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BioLime: The Mock Rock
Rachel Armstrong   Oct 5, 2012   Organs Everywhere  

Climate change in the small town of Mossville is tackled by creating a rock-like salt that “energizes” their buildings. “Science Faction” / Biochemistry / Metabolic Architecture

For those that had never been to the city of Hardwich, it was impossible to tell whether the houses in the Mossville suburb had actually come ‘alive’ or not, for whenever sunlight stroked the mineral-clad buildings their facades seemed to quiver with an energized, metabolic glow. Early morning joggers took advantage of the freshening air caused by the solar activation of the limestone. Dirt stains faded and curious cellular plant life toyed at the edges of the slowly creeping rock as if they were deciding whether they had encountered a friend or foe.

The Biolime surface coating on the outside of the Mossville houses had been deemed a ‘friend,’ but the new technology had not been accepted without controversy. Indeed, if it weren’t for the irrefutable fact that climate change was happening even faster than all forecasts had predicted, resulting in increasingly turbulent weather patterns, Biolime would have remained a curiosity of chemical behaviour that was only of interest to an elite group of scientists working in the new field of the Origins of Life sciences. Unusually, these researchers had collaborated with a group of architects who were interested in the carbon fixing qualities of living systems as a way of generating sustainable architectural practices.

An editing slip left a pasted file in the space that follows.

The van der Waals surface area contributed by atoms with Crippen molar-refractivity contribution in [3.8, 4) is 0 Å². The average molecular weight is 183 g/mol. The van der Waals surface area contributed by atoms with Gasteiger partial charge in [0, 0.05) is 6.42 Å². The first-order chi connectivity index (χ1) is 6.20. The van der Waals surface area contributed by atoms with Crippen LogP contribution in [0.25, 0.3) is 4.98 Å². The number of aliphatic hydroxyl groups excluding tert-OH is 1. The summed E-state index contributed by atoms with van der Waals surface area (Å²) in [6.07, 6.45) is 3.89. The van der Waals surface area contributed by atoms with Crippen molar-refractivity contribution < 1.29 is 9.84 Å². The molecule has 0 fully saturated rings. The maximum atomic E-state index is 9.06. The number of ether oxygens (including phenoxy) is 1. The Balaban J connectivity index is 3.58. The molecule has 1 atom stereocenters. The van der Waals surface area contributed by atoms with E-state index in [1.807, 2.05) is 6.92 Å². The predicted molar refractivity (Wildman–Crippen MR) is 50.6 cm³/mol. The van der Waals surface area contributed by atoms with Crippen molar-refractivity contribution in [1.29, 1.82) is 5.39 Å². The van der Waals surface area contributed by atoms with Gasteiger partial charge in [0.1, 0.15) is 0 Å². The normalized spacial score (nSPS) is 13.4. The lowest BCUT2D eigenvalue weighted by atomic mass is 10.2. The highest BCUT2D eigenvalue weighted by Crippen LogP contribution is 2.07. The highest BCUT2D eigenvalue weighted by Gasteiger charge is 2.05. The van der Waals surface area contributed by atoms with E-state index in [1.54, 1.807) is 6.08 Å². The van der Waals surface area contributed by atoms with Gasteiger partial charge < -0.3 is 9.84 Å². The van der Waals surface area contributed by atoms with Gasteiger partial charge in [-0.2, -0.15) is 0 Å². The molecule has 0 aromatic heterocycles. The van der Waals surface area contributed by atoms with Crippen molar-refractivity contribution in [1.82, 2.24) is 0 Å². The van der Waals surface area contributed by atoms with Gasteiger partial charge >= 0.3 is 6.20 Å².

The collaborators had produced a simple oil-in-water droplet emulsion that used carbon dioxide from the atmosphere to drive a chemical process that formed a rock-like salt called ‘carbonate’, similar to limestone. The resultant work was generally regarded as a fringe research activity, though some years later the renewed interest in finding ways of dealing with the runaway carbon count prompted journalistic investigation into the technology and led to a prime time news feature entitled ‘Mock Rock’.

In the wake of endless speculation in spin-off magazine articles such as ‘Mock Rock around the Block’ and ‘Mock Rock da House’ this sudden and rather unexpected global coverage of the research prompted the researchers to patent their technology as ‘Biolime’. Yet, despite the growing interest in the system and the increased recognition that this technology could actually make a real contribution to the health of urban communities, Biolime continued to be regarded with suspicion. A number of outspoken critics conjectured that, even under the current circumstances, the Biolime technology really belonged only in a laboratory setting and that it had no place in the natural world.